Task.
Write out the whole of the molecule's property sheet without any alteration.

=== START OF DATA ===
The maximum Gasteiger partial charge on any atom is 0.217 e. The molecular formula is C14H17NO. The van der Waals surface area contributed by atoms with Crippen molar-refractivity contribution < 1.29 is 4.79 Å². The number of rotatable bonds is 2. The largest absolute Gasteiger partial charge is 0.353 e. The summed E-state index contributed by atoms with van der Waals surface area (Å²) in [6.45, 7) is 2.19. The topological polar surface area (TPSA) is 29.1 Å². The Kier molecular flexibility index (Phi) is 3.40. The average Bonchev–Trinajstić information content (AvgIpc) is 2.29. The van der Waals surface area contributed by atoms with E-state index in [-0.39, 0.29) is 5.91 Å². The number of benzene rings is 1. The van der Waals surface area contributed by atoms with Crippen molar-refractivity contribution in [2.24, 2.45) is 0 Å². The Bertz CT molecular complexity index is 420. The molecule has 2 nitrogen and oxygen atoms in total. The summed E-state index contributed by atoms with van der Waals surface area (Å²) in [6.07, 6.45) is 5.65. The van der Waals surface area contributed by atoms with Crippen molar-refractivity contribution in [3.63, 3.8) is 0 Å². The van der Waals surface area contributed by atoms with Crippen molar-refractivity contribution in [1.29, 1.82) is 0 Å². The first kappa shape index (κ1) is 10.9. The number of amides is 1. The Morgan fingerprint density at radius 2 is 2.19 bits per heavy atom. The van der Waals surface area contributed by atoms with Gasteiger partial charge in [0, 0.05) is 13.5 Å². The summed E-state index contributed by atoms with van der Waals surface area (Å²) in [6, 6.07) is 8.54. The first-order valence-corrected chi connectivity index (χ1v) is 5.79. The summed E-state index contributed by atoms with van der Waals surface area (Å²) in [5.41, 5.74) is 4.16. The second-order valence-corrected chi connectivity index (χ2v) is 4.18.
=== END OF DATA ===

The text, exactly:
The maximum Gasteiger partial charge on any atom is 0.217 e. The molecular formula is C14H17NO. The van der Waals surface area contributed by atoms with Crippen molar-refractivity contribution < 1.29 is 4.79 Å². The number of rotatable bonds is 2. The largest absolute Gasteiger partial charge is 0.353 e. The summed E-state index contributed by atoms with van der Waals surface area (Å²) in [6.45, 7) is 2.19. The topological polar surface area (TPSA) is 29.1 Å². The Kier molecular flexibility index (Phi) is 3.40. The average Bonchev–Trinajstić information content (AvgIpc) is 2.29. The van der Waals surface area contributed by atoms with E-state index in [-0.39, 0.29) is 5.91 Å². The number of benzene rings is 1. The van der Waals surface area contributed by atoms with Crippen molar-refractivity contribution in [2.24, 2.45) is 0 Å². The Bertz CT molecular complexity index is 420. The molecule has 2 nitrogen and oxygen atoms in total. The summed E-state index contributed by atoms with van der Waals surface area (Å²) in [6.07, 6.45) is 5.65. The van der Waals surface area contributed by atoms with Crippen molar-refractivity contribution in [3.63, 3.8) is 0 Å². The van der Waals surface area contributed by atoms with Crippen molar-refractivity contribution in [1.29, 1.82) is 0 Å². The first kappa shape index (κ1) is 10.9. The number of amides is 1. The Morgan fingerprint density at radius 2 is 2.19 bits per heavy atom. The van der Waals surface area contributed by atoms with Gasteiger partial charge in [0, 0.05) is 13.5 Å². The summed E-state index contributed by atoms with van der Waals surface area (Å²) in [6, 6.07) is 8.54. The first-order valence-corrected chi connectivity index (χ1v) is 5.79. The summed E-state index contributed by atoms with van der Waals surface area (Å²) in [5.41, 5.74) is 4.16. The second-order valence-corrected chi connectivity index (χ2v) is 4.18.